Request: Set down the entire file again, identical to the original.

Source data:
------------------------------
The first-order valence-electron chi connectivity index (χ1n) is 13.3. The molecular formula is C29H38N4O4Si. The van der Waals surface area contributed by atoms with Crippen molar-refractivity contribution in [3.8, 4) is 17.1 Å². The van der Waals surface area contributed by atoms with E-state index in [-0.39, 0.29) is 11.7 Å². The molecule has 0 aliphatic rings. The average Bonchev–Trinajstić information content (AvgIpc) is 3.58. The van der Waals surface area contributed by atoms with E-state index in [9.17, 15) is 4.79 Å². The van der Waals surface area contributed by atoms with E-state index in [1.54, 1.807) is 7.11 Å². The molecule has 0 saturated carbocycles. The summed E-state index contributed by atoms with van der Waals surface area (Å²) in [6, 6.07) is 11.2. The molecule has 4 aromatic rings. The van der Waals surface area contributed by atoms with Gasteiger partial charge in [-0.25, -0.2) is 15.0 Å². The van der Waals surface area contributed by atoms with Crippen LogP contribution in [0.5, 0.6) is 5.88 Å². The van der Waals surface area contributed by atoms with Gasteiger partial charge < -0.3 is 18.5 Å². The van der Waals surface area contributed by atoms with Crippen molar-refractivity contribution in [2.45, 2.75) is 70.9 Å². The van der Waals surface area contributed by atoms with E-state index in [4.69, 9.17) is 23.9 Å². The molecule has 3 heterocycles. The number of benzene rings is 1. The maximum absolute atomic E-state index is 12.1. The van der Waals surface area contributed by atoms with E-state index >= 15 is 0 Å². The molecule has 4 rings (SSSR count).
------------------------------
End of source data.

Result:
The first-order valence-electron chi connectivity index (χ1n) is 13.3. The molecular formula is C29H38N4O4Si. The van der Waals surface area contributed by atoms with Crippen molar-refractivity contribution in [3.8, 4) is 17.1 Å². The van der Waals surface area contributed by atoms with E-state index in [-0.39, 0.29) is 11.7 Å². The molecule has 0 aliphatic rings. The average Bonchev–Trinajstić information content (AvgIpc) is 3.58. The van der Waals surface area contributed by atoms with E-state index in [9.17, 15) is 4.79 Å². The van der Waals surface area contributed by atoms with E-state index in [1.54, 1.807) is 7.11 Å². The molecule has 0 saturated carbocycles. The summed E-state index contributed by atoms with van der Waals surface area (Å²) in [6, 6.07) is 11.2. The molecule has 4 aromatic rings. The van der Waals surface area contributed by atoms with Gasteiger partial charge in [-0.25, -0.2) is 15.0 Å². The van der Waals surface area contributed by atoms with Crippen LogP contribution in [0.5, 0.6) is 5.88 Å². The van der Waals surface area contributed by atoms with Gasteiger partial charge < -0.3 is 18.5 Å². The van der Waals surface area contributed by atoms with Crippen molar-refractivity contribution in [2.45, 2.75) is 70.9 Å². The van der Waals surface area contributed by atoms with E-state index in [4.69, 9.17) is 23.9 Å². The molecule has 3 heterocycles. The number of benzene rings is 1. The maximum absolute atomic E-state index is 12.1. The van der Waals surface area contributed by atoms with E-state index >= 15 is 0 Å². The molecule has 4 rings (SSSR count).